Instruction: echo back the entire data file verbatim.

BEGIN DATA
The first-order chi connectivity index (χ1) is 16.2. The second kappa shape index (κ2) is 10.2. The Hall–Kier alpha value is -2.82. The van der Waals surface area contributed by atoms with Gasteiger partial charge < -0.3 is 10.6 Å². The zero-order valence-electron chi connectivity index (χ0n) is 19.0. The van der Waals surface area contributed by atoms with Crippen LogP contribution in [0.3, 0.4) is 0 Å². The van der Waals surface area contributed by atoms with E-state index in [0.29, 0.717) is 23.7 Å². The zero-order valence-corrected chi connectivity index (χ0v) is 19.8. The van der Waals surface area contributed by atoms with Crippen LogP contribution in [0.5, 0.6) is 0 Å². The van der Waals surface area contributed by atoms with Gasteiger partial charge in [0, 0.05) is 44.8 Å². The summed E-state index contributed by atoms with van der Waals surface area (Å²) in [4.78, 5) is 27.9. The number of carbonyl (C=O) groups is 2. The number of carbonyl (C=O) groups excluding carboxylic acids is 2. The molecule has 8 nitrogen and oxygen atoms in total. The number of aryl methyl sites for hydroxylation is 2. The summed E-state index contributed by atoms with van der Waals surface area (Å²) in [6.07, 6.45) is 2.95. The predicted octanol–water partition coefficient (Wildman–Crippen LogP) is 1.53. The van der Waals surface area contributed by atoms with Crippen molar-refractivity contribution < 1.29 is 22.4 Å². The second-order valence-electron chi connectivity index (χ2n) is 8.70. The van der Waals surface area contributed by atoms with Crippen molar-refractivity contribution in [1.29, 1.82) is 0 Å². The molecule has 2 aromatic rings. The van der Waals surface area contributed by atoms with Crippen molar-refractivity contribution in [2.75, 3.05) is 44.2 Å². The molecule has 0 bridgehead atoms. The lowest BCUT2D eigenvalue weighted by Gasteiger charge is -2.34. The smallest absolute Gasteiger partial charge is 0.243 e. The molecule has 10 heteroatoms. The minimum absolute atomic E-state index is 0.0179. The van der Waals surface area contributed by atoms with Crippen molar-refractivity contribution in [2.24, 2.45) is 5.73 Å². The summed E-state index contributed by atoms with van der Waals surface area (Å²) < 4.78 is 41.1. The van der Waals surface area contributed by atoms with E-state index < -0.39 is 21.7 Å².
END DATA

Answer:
The first-order chi connectivity index (χ1) is 16.2. The second kappa shape index (κ2) is 10.2. The Hall–Kier alpha value is -2.82. The van der Waals surface area contributed by atoms with Gasteiger partial charge < -0.3 is 10.6 Å². The zero-order valence-electron chi connectivity index (χ0n) is 19.0. The van der Waals surface area contributed by atoms with Crippen LogP contribution in [0.3, 0.4) is 0 Å². The van der Waals surface area contributed by atoms with E-state index in [0.29, 0.717) is 23.7 Å². The zero-order valence-corrected chi connectivity index (χ0v) is 19.8. The van der Waals surface area contributed by atoms with Crippen LogP contribution in [0.5, 0.6) is 0 Å². The van der Waals surface area contributed by atoms with Gasteiger partial charge in [0, 0.05) is 44.8 Å². The summed E-state index contributed by atoms with van der Waals surface area (Å²) in [4.78, 5) is 27.9. The number of carbonyl (C=O) groups is 2. The number of carbonyl (C=O) groups excluding carboxylic acids is 2. The molecule has 8 nitrogen and oxygen atoms in total. The number of aryl methyl sites for hydroxylation is 2. The summed E-state index contributed by atoms with van der Waals surface area (Å²) in [6.07, 6.45) is 2.95. The predicted octanol–water partition coefficient (Wildman–Crippen LogP) is 1.53. The van der Waals surface area contributed by atoms with Crippen molar-refractivity contribution < 1.29 is 22.4 Å². The second-order valence-electron chi connectivity index (χ2n) is 8.70. The van der Waals surface area contributed by atoms with Crippen molar-refractivity contribution in [1.29, 1.82) is 0 Å². The molecule has 2 aromatic rings. The van der Waals surface area contributed by atoms with Crippen molar-refractivity contribution in [2.75, 3.05) is 44.2 Å². The molecule has 0 bridgehead atoms. The lowest BCUT2D eigenvalue weighted by Gasteiger charge is -2.34. The smallest absolute Gasteiger partial charge is 0.243 e. The molecule has 10 heteroatoms. The minimum absolute atomic E-state index is 0.0179. The van der Waals surface area contributed by atoms with Crippen molar-refractivity contribution in [2.24, 2.45) is 5.73 Å². The summed E-state index contributed by atoms with van der Waals surface area (Å²) < 4.78 is 41.1. The van der Waals surface area contributed by atoms with E-state index < -0.39 is 21.7 Å².